Thursday, 13 June 2013

Cough / Windhand - Reflections of the Negative (album review)

Cover photo by Krist Mort
This is another of those long, long overdue reviews.  Okay, so this thing has been out forever and a day, it's on a big label (Relapse) and it's already been featured on this blog (in the form of its appearance on the inaugural Super Doom Charts).  There's no way any of you readers out there have missed this one, right?  Well, I'm never one to be overconfident of an assumption, so consider this your final warning not to miss out on this three song split that is so heavy it's like having your face run over and ground up by a tank tread.

Before this split came in the mail, Cough was a band that I had been familiar with in name only.  They are one of the bigger, more established names within the genre of doom in my estimation, so it's no wonder one comes across the name repeatedly.  And yes, now I know why.  It seems pointless to dissect the pros and cons of the band's overall sound (the vomitous vocals could use some tuning down, etc.) as this is a single song appearance on a split record.  Not a large enough sample to really familiarize oneself with any band.  After all, I came here for the Windhand.  But Cough does a few things really well here.  For one, the use of organ pierces through the dull grey haze of droney darkness.  The "ritual suicide" middle section of the song is steeped in the jet black mood of the subject matter and it builds and builds to a satisfying conclusion before giving way to a now reinvigorated main riff, redlining the volume controls, adding a tidal wave of excitement resulting in nothing less than a full bend headbang that begins in the legs and hips and contorts one's hands in odd way in still photography.  It's a long way to travel to simply end up where one started out (18 and a half minutes) but in the end the journey really is better than the destination.  This song isn't about progression, it's all about crushing heaviness and to that end, "Athame" is a screaming success.  It's enough of a taste to make me want to dig deeper into the band.  I will definitely take a closer look at their 'Ritual Abuse' full-length in the near future.

Windhand however, are the real draw here, the stars of the show.  They are definitely imbued with a "special something" that few bands have, above or below ground.  They hit upon a perfect balance of mood, fantastic riffs and spectral vocals with haunting melodies that strikes a particularly horrific mood without having to go full on extreme.  Slightly more earnest than Electric Wizard but not nearly as grossly dark as some other bands out there, Windhand have the benefit of an amazing, one of a kind vocalist in the form of Dorthia Cottrell who evokes those sinister, witchy feelings without having to try very hard to do so.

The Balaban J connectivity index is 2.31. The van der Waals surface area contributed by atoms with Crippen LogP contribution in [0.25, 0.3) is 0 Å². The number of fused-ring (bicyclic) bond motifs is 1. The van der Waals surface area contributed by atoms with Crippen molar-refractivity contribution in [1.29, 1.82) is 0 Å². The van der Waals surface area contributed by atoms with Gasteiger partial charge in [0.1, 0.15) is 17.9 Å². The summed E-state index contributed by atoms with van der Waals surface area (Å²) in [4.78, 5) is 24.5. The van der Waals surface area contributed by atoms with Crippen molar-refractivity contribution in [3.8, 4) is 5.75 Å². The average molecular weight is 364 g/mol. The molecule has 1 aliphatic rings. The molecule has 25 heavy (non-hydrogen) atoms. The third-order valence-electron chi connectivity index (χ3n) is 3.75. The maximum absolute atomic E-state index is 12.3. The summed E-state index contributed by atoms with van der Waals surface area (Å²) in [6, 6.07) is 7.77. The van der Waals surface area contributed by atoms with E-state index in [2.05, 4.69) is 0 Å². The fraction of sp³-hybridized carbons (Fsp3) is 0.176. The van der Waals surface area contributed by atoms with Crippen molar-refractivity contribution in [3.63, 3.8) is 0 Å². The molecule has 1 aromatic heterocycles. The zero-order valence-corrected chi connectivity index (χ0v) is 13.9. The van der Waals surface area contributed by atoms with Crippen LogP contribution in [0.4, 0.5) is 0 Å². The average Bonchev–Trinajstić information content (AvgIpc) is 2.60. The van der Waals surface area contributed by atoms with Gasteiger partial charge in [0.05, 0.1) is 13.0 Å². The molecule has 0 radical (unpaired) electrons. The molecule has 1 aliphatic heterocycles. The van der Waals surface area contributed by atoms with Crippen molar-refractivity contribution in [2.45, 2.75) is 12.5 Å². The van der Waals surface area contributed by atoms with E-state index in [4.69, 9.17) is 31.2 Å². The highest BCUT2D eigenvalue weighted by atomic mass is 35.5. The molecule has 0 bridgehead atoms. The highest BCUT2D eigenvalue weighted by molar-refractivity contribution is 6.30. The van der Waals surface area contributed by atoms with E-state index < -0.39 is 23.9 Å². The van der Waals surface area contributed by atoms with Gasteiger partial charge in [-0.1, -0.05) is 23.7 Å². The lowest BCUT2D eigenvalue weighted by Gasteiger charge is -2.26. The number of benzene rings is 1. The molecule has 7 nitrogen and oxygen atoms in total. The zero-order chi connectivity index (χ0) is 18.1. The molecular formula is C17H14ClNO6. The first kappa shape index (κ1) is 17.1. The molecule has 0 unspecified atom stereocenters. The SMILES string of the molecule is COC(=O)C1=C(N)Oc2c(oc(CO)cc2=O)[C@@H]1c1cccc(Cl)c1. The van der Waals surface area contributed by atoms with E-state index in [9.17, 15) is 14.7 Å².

Their two selections on this split, "Amaranth" and "Shepherd's Crook" are some of the slowest jams the band has put out yet, especially the latter.  Mind you, their entire discography contains a grand total of seven songs at this point and none of them are exactly barn-burners in terms of tempo.  The emphasis here is on the slower, sludgier side of the band, at times its like trying to run underwater or in a dream when your body just won't respond.  This all sounds a bit like a put down.  It's not.  This is music to get hot under the collar about.  Stress making stuff.  Tension is pushed to test limits.  "Shepherd's Crook" in particular stomps on some of the same ground as a longer cut like "Summon the Moon" from their self-titled debut.  But there's something filthier about these new songs.  Where the aforementioned LP was literally awash in the sound of rain between songs there's something drier in the guitar tone, dusty even.  In this case the wind hand gathers its strength of gale, cocks back a fist full of sand and unleashes a sand storm.

Windhand is set to release their Relapse Records debut 'Soma' on September 17 and one way or the other it's going to be huge.  Their self-released, self-titled demo is one of my top 10 favorite albums from last year and they're one of the best new bands in the world.  Their side of this record does nothing to alter that status.  Cough definitely made a big impression on me though, and just may have stolen the show here.  However, there is a kind of unity of vision to 'Reflection of the Negative' not often found on splits, the best ones have it though, and this one does.  The name of the game here on both sides of the flip is slow, slow grind-you-down-to-a-nub doom, the kind to get passionate about if you're into that particular kind of thing as I'm sure many of you are.  Guitars fuzz and rage like a forest fire on all three numbers.  'Reflection of the Negative' is well worth checking out and highly recommended for those hunched shouldered, collar up, shifty eyed intense moods.

Highlights include: "Athame" and "Amaranth"

Rating: 4/5

Total Run Time: 36:42

From: Richmond, Virginia

Genre: Doom

Reminds me of: Indian, Moss

Release Date: March 12, 2013

Suggested listening activity for fellow non-stoners: Take an early morning power walk through the woods before sun-up.  There, stumble upon an altar with ritual dagger and do what thou wilt ...

Better Review:
Cvlt Nation (by Doom Chart contributor Cheryl Prime)
Sleeping Shaman

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